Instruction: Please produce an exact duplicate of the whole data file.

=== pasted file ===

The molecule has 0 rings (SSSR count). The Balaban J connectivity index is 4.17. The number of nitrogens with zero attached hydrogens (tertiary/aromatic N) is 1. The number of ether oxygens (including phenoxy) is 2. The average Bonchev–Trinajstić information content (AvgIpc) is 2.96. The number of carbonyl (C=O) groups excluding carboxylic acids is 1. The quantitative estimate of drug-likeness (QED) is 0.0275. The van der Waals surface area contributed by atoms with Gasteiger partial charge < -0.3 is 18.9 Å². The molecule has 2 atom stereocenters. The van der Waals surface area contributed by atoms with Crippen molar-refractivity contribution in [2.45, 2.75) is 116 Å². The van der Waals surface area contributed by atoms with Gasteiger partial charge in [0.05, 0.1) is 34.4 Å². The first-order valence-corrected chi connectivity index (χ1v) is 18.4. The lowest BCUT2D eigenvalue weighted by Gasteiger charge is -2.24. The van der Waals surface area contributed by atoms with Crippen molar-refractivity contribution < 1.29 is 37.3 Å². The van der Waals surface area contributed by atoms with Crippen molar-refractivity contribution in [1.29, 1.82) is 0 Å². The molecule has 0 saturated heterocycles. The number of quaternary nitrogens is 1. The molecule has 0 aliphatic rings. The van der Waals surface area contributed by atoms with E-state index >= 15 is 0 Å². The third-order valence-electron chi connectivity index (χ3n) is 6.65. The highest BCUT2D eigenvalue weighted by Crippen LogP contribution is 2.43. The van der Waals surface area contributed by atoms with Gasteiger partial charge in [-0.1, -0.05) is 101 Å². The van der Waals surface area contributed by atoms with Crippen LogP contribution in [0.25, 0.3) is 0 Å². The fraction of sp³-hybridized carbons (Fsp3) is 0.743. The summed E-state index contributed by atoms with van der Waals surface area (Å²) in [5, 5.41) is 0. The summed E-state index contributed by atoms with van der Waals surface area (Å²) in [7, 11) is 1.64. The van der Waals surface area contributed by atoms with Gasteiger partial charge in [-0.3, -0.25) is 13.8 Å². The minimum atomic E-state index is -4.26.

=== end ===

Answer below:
The molecule has 0 rings (SSSR count). The Balaban J connectivity index is 4.17. The number of nitrogens with zero attached hydrogens (tertiary/aromatic N) is 1. The number of ether oxygens (including phenoxy) is 2. The average Bonchev–Trinajstić information content (AvgIpc) is 2.96. The number of carbonyl (C=O) groups excluding carboxylic acids is 1. The quantitative estimate of drug-likeness (QED) is 0.0275. The van der Waals surface area contributed by atoms with Gasteiger partial charge < -0.3 is 18.9 Å². The molecule has 2 atom stereocenters. The van der Waals surface area contributed by atoms with Crippen molar-refractivity contribution in [2.45, 2.75) is 116 Å². The van der Waals surface area contributed by atoms with Gasteiger partial charge in [0.05, 0.1) is 34.4 Å². The first-order valence-corrected chi connectivity index (χ1v) is 18.4. The lowest BCUT2D eigenvalue weighted by Gasteiger charge is -2.24. The van der Waals surface area contributed by atoms with Crippen molar-refractivity contribution < 1.29 is 37.3 Å². The van der Waals surface area contributed by atoms with Crippen molar-refractivity contribution in [1.29, 1.82) is 0 Å². The molecule has 0 saturated heterocycles. The number of quaternary nitrogens is 1. The molecule has 0 aliphatic rings. The van der Waals surface area contributed by atoms with E-state index >= 15 is 0 Å². The third-order valence-electron chi connectivity index (χ3n) is 6.65. The highest BCUT2D eigenvalue weighted by Crippen LogP contribution is 2.43. The van der Waals surface area contributed by atoms with Gasteiger partial charge in [-0.1, -0.05) is 101 Å². The van der Waals surface area contributed by atoms with Crippen LogP contribution in [0.25, 0.3) is 0 Å². The fraction of sp³-hybridized carbons (Fsp3) is 0.743. The summed E-state index contributed by atoms with van der Waals surface area (Å²) in [5, 5.41) is 0. The summed E-state index contributed by atoms with van der Waals surface area (Å²) in [7, 11) is 1.64. The van der Waals surface area contributed by atoms with Gasteiger partial charge in [-0.3, -0.25) is 13.8 Å². The minimum atomic E-state index is -4.26.